Internet companies operating in China would need to store customer data on Chinese servers and to provide technical interfaces and encryption keys to public security agencies to enable these authorities to monitor terrorism threats under the proposed Counter-Terrorism Law of the People’s Republic of China published on November 3, 2014 (National People’s Congress), at proposed Section 15. National security issues driving China’s restrictions on data flow and content are not limited to this proposal. The proposed National Security Law of China (Standing Committee of the National People’s Congress, May 6, 2015) introduces in proposed Section 26 the concept of “internet sovereignty,” which essentially provides that a country has the right to determine what data flows in and out of the country’s territory. Existing Chinese laws also reflect these issues for company data-flow and content restrictions. See State Secrets Law of the People’s Republic of China (Standing Committee of the National People’s Congress, as amended April 29, 2010) (prohibiting, among other things, unauthorized overseas transfer of information that the government deems a “State secret,” including classified matters concerning national economic and social development and science and technology); Foreign Trade Law of the People’s Republic of China (Standing Committee of the National People’s Congress, April 6, 2004) (restricting export of data associated with certain technologies).
We note that this growing trend of data-flow restrictions in China also extends to other sectors, such as the financial industry. Certain measures for restricting data-flow initiated for this sector offer a preview of what the healthcare sector in China may have to deal with in the future. For instance, China recently temporarily suspended the implementation of new banking sector Guidelines that would require companies which provide technology equipment to Chinese banks to, among other things, turn over source code. Specifically, goals indicated in the Guidelines included substantially increasing financial institution use of “safe and controllable” [安全可控] information technology by the end of 2019. See Circular on the Guidelines for Secure and Controllable Information in the Banking Industry (2014-2015) (General Offices of the China Banking Regulatory Commission and the Ministry of Industry and Information Technology, December 26, 2014) (temporarily suspended), Section 2(10). See also Circular of the People’s Bank of China on Urging Banking and Financial Institutions to Undertake Protection of Personal Financial Information (People’s Bank of China, January 21, 2011), Section 6 (requiring, among other things, that personal financial information collected in China must be stored, processed, and analyzed within the territory of China); Management Regulation on Credit Information Industry (State Council, December 26, 2012), Article 24 (specifying, among other things, that information collected by credit institutions in China shall be organized, stored, and processed within the territory of China).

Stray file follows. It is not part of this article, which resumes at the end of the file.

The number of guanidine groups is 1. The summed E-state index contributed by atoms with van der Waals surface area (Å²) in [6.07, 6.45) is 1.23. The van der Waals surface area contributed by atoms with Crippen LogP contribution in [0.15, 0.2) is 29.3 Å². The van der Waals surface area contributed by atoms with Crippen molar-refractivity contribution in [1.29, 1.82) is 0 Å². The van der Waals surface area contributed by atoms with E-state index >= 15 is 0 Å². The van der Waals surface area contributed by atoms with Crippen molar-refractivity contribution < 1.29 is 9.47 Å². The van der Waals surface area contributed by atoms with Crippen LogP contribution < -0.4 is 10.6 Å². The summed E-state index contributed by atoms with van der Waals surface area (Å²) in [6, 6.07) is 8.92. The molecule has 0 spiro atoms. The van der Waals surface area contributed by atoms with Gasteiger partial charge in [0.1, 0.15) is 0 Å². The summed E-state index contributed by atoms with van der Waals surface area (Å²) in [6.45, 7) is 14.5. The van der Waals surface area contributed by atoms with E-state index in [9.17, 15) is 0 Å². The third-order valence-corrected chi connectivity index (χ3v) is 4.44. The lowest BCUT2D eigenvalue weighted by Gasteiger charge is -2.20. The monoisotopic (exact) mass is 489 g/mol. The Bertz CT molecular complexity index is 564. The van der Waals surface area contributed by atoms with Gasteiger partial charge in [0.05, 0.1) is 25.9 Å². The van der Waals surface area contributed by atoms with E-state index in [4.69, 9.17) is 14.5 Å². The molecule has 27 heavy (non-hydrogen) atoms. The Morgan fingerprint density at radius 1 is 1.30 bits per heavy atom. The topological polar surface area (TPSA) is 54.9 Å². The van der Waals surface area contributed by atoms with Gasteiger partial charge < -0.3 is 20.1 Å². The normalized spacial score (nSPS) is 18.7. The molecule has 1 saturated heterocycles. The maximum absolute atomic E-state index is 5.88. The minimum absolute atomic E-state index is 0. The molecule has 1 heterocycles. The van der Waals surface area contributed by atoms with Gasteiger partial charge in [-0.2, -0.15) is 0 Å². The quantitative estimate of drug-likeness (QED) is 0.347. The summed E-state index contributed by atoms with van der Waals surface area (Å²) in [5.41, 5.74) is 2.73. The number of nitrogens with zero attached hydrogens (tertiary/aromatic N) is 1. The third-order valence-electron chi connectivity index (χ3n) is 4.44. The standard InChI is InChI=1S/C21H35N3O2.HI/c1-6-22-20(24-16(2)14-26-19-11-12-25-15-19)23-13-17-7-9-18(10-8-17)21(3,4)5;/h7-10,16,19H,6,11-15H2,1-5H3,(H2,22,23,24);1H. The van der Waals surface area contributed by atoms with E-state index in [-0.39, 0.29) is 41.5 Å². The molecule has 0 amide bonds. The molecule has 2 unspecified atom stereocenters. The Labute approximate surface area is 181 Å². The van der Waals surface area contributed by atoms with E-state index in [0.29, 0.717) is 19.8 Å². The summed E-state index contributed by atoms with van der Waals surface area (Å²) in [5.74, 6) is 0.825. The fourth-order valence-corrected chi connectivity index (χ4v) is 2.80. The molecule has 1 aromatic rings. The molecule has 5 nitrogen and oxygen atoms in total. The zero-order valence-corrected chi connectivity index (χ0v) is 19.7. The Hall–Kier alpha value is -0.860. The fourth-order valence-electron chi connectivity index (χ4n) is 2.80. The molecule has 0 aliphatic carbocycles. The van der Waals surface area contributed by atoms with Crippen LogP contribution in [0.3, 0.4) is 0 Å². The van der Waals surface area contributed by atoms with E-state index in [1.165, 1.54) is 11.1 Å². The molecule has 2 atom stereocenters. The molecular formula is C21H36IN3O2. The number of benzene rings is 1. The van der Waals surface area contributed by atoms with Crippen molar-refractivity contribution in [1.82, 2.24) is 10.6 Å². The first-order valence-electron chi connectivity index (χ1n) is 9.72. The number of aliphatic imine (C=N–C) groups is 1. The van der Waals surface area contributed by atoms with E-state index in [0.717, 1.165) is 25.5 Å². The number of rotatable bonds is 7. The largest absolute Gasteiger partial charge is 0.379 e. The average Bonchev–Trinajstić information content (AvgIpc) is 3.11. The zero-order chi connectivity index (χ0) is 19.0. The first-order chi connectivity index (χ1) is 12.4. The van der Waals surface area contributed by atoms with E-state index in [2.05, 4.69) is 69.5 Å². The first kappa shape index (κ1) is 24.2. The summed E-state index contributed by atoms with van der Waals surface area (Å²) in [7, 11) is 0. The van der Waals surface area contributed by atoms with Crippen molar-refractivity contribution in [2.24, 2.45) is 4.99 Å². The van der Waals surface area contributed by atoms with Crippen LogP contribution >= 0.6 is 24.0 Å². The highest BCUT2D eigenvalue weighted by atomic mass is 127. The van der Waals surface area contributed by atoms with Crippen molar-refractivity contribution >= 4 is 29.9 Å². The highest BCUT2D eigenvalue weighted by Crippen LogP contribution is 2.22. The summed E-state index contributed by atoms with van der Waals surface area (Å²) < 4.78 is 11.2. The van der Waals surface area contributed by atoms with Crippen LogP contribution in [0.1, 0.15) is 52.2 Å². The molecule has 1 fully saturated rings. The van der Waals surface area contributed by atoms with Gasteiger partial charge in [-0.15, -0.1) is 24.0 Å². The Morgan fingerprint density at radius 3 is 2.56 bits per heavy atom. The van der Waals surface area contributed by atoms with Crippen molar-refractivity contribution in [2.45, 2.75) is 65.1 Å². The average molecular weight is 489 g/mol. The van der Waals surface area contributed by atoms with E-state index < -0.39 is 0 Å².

Much of the great promise for health care-sector internet-based and other technology innovations is dependent upon predictable and reliable data flow and globally accepted standards to address security improvements. Not surprisingly, understanding how China’s restrictions and risks may affect data flow helps U.S. health care sector members develop proper controls in the near term to minimize risks. Also, specific examples, such as those provided above, strengthen advocacy for globally accepted security standards in the long term to best take advantage of China market opportunities.